The BBC's Charter and its Producers Guidelines state:
...'Due impartiality lies at the heart of the BBC. All programs and services should be open minded, fair and show a respect for truth? [BBC reports should] contain comprehensive, authoritative and impartial coverage of news and current affairs in the United Kingdom and throughout the world??
How does the BBC measure up to its charter?
Who the BBC Presents as Example for Programme on FGM
Listening to Radio4 just after 12pm today I caught a segment from the programme Coming of Age The Why Factor Episode 8 of 10 Listen in pop-out player Two girls, two stories, two very different outcomes. A party for one... a painful ordeal for another. Mike Williams asks Why societies around the world, mark a single, special day as the point when childhood ends and adulthood begins?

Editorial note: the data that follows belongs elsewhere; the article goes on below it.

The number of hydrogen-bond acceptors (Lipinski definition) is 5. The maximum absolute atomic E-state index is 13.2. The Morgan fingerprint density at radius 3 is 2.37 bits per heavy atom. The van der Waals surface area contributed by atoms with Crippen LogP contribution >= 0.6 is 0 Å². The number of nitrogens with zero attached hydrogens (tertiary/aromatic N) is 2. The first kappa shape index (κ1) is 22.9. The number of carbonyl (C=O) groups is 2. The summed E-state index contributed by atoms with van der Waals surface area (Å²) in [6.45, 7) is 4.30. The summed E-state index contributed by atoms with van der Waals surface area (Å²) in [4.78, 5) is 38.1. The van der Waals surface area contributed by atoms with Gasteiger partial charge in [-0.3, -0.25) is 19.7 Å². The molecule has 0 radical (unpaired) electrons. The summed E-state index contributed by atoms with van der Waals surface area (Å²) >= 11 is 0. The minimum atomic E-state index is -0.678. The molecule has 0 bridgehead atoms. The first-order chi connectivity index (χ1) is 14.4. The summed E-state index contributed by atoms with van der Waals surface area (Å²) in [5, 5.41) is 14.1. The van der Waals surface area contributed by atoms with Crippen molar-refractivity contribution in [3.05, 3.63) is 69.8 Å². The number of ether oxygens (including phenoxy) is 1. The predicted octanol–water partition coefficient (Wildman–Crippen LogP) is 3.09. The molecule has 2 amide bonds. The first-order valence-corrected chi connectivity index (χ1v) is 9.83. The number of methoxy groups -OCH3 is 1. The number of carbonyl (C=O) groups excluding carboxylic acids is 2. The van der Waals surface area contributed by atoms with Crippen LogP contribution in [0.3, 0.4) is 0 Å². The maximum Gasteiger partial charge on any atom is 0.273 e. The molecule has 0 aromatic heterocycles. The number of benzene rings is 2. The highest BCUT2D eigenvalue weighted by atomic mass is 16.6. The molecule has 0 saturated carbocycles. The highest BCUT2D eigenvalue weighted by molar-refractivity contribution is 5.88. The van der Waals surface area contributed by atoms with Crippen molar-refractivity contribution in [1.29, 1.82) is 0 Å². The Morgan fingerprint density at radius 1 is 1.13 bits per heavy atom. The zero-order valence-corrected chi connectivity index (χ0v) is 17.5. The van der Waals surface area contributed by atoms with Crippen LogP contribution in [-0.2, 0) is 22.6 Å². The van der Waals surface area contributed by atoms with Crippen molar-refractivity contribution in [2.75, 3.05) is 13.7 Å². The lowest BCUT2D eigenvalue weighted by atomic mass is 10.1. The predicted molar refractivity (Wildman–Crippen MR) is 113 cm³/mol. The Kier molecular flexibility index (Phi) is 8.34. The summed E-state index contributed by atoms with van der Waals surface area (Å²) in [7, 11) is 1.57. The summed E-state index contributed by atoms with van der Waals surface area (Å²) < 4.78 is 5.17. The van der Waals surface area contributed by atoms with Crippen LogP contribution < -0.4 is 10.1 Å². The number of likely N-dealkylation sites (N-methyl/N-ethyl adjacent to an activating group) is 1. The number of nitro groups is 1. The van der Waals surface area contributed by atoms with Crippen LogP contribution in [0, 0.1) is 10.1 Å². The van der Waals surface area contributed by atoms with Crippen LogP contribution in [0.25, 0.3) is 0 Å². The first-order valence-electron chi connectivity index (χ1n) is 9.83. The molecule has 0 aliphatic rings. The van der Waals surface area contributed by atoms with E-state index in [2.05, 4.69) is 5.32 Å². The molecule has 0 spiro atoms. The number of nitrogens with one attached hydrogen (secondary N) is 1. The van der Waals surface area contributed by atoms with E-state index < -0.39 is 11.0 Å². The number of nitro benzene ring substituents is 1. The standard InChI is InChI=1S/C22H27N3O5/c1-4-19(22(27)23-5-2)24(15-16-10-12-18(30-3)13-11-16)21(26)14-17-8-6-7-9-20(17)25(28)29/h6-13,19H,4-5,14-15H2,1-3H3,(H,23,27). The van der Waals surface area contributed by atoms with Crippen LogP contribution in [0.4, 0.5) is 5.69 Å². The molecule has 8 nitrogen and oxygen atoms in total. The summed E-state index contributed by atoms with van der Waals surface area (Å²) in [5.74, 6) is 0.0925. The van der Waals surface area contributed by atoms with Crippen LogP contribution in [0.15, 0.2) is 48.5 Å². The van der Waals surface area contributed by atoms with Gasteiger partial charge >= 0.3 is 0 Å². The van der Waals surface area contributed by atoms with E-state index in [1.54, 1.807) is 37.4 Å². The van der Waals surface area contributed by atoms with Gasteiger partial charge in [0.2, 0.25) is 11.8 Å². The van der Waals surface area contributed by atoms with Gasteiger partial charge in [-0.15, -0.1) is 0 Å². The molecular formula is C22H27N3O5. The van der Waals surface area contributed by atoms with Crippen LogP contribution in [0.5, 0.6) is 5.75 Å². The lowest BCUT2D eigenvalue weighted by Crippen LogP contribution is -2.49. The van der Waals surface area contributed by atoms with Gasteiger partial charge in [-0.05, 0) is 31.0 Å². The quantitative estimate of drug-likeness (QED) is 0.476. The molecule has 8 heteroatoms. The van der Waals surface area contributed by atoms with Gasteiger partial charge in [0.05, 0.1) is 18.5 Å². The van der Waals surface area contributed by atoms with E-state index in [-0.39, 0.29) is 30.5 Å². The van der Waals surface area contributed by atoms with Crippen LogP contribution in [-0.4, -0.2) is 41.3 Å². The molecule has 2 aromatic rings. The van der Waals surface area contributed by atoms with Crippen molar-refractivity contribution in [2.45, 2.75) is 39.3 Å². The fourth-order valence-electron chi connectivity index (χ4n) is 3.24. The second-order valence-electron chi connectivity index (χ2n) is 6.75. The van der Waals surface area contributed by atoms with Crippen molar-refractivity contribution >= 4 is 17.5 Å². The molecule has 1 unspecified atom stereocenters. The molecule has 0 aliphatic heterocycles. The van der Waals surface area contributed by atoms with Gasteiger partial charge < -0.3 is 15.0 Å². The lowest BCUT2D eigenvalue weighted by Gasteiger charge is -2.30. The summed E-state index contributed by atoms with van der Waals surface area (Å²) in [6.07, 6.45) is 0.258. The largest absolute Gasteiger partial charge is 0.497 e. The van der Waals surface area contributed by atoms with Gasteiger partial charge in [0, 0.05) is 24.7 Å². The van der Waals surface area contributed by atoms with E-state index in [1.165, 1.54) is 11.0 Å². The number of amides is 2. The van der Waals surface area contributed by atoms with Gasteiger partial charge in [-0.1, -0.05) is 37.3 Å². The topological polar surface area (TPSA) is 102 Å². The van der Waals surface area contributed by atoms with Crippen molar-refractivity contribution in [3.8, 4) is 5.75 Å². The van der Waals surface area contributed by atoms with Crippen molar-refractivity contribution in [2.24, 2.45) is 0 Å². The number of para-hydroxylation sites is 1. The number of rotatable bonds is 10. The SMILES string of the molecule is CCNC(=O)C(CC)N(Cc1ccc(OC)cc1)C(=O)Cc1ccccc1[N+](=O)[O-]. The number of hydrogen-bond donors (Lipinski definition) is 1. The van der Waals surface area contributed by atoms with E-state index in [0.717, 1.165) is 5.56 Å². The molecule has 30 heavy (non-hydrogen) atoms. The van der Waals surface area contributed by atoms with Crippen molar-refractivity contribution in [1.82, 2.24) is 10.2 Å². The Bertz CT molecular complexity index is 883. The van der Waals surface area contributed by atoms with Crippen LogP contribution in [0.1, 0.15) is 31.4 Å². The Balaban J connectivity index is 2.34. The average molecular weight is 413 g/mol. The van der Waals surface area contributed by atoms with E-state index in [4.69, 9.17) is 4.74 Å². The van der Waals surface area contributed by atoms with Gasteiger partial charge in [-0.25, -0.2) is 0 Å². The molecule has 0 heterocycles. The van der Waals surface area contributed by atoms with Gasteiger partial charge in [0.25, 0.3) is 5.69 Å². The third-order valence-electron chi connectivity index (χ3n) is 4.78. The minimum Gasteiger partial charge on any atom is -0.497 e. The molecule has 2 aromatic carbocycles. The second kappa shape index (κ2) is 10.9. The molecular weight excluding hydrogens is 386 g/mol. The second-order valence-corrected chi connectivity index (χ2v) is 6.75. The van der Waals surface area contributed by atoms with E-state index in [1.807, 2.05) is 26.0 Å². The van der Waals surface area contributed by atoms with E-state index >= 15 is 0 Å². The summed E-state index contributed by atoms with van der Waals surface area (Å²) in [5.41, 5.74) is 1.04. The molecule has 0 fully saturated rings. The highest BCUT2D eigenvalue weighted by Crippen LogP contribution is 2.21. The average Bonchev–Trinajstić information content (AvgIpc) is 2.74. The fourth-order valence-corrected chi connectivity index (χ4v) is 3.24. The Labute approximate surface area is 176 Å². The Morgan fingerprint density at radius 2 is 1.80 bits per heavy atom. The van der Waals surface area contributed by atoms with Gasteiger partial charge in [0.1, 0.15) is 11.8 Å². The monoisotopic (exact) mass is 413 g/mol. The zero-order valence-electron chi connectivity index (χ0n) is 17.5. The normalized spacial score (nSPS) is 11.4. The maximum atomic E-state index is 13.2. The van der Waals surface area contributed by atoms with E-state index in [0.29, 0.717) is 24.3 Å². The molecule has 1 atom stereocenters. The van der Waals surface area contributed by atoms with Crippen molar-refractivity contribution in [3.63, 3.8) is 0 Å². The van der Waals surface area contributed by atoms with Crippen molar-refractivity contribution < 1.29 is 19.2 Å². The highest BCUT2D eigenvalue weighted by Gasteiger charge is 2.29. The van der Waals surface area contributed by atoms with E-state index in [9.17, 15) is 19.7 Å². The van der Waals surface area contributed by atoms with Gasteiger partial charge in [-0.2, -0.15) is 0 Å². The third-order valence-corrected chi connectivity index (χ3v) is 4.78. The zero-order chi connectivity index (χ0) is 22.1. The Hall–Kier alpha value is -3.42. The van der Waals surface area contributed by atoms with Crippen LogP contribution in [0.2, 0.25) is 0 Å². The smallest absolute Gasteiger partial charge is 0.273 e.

The first part tells of a girl attaining adulthood with in her society in San Antonio, Texas. The second tells of a younger girl undergoing horrific FGM (female genital mutilation) after which she s considered an adult and will be married off.
Now from which society have you heard of this practice being perpetuated? One that some are still carrying it on in this country? Would that be Muslims?
But who do the BBC consider relevant to use an example of this practise?
At present, the BBC is only answerable to itself in deciding its standards and coverage. How does it measure up to what you consider good quality, and impartial and unbiased reporting as required by its charter? All TV viewers in the UK are forced by law to pay for this 'service'. Do you believe that what is received truly 'serves' the society, - or merely increases the problems within it?
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